Row 14:  Landon Cassill, D.J. Kennington
Row 15:  Joey Gase, Michael Waltrip
Row 16:  Corey LaJoie, Jeffrey Earnhardt
Row 17:  Paul Menard, Erik Jones
Row 18:  Martin Truex Jr., Ryan Blaney
Row 19:  Chris Buescher, A.J. Allmendinger
Row 20:  Brendan Gaughan, Elliott Sadler
Failed to qualify:  Timmy Hill, Reed Sorenson

Column: The Greatest 64 Days in Sports

It’s Super Bowl Sunday.  You’re reading a sports blog, so I don’t have to tell you how big a deal the Super Bowl is American sports, and American culture at-large.

But Super Bowl Sunday, to me, is more than just one big game on one Sunday in February, but is instead the start of the best nine-week period on the sports calendar.

Over the next 64 days, from today until April 9, all five of the sports I closely follow have a major event that fans anticipate for months, in a stretch of the sports calendar that puts the other 301 days of the year to shame.

Football, of course, crowns its professional champion tonight in Super Bowl LI.  Pro football isn’t necessarily my very favorite sport to watch (in fact, I prefer college football over the NFL), but I do still enjoy it, especially during the playoffs and “The Big Game.”

While I do find the Super Bowl to be somewhat overrated, I appreciate the cultural event it has become beyond just a football game.  Everyone is watching, whether for the commercials, the halftime show, or (like me) to see if the Patriots or Falcons hoist the Vince Lombardi Trophy at the game’s conclusion.  The sheer magnitude of the Super Bowl is unlike anything else in sports; on a cultural level in America, no other sporting event even comes close.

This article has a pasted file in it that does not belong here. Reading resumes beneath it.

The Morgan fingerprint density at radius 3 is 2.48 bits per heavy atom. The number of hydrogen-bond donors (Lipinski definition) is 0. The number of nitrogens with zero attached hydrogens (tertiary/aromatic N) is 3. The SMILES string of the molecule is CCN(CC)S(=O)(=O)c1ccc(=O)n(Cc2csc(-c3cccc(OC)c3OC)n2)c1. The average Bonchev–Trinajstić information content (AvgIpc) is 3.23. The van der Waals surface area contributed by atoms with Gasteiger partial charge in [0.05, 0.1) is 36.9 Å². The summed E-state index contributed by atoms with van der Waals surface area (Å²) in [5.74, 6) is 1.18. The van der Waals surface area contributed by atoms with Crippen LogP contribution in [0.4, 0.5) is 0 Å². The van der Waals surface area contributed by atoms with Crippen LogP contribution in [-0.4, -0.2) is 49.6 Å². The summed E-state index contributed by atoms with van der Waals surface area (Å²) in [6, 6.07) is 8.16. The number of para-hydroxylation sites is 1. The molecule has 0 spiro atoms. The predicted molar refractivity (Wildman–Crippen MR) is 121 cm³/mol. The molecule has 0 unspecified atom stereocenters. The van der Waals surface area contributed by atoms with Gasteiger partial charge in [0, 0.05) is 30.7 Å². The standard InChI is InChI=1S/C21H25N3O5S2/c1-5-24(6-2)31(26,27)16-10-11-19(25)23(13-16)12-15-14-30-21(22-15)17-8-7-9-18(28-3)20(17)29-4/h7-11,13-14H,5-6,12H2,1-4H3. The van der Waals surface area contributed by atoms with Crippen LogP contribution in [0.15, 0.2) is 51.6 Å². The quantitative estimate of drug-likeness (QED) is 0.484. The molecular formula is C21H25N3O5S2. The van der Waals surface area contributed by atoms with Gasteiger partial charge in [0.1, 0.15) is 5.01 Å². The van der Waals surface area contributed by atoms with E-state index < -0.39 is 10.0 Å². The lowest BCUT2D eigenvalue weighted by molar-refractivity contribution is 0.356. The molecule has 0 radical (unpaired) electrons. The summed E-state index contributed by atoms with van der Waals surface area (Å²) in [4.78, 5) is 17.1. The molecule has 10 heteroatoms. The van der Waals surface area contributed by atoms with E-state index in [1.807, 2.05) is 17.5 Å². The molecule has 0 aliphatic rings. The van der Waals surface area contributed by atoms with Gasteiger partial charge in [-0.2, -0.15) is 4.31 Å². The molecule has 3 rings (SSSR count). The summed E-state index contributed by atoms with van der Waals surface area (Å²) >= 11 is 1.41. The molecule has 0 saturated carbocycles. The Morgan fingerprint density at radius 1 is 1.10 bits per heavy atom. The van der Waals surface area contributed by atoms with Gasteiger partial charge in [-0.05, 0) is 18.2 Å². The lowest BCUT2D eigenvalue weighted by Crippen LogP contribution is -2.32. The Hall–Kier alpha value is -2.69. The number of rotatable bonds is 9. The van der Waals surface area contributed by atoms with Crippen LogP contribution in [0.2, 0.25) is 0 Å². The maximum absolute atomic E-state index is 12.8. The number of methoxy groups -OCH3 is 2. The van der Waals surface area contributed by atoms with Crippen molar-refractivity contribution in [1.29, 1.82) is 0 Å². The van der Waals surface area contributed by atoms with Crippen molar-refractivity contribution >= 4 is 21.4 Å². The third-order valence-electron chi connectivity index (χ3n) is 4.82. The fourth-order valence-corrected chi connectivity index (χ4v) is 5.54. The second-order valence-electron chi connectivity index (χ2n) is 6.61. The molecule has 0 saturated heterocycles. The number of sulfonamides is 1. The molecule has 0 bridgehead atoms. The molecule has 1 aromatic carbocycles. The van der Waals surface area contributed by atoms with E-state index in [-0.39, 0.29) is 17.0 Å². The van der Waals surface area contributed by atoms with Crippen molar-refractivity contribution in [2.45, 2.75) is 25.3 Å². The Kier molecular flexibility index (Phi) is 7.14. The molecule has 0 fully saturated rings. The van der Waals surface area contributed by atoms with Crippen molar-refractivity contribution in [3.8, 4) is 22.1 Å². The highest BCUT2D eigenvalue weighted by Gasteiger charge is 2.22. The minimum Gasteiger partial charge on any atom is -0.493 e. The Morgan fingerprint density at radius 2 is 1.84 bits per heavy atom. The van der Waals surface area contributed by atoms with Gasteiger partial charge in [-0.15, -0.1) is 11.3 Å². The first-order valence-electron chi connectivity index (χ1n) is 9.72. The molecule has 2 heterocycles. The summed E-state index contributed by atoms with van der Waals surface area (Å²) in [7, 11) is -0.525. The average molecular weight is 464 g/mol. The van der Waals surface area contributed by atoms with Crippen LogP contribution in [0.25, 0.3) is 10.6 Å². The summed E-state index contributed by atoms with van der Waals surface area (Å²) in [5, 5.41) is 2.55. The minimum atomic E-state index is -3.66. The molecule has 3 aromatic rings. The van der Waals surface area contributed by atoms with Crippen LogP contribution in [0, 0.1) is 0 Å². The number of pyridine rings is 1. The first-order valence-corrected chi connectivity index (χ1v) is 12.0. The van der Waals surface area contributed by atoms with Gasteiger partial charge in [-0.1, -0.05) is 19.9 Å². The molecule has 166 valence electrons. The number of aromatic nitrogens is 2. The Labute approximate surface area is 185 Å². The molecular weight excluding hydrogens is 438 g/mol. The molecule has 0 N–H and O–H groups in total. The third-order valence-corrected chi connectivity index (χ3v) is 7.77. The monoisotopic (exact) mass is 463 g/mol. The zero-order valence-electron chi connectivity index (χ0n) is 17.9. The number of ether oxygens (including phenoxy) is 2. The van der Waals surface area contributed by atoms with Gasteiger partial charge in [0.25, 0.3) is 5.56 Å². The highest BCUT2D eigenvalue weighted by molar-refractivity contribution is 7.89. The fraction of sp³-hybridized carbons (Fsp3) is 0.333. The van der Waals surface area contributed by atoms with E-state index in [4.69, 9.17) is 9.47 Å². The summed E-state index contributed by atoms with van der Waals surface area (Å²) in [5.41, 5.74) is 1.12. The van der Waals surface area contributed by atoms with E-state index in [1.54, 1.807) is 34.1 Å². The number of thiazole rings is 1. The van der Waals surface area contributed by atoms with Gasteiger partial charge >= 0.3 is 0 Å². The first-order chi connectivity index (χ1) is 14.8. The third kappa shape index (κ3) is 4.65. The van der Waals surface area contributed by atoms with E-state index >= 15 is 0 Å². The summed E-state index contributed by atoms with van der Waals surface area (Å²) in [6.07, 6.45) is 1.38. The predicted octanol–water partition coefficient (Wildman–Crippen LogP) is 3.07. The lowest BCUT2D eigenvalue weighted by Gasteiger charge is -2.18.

Three weeks from today, NASCAR celebrates its own “Super Bowl Sunday” of sorts with the 59th Daytona 500.  Unlike football (and many other “stick and ball sports”), NASCAR’s biggest event doesn’t end its season, but kicks it off, as the Daytona 500 begins the 36-race marathon that is the Monster Energy NASCAR Cup Series schedule.

An event that rose to prominence in 1979 with Richard Petty’s dramatic win continues to produce thrilling racing, including last year’s photo finish won by Denny Hamlin.  Some (myself included) are more than skeptical about NASCAR’s new race format, but there is still excitement building for the 500, and it will only continue to build during Daytona Speedweeks, the 10 days of events at the World Center of Racing leading up to the race on February 26.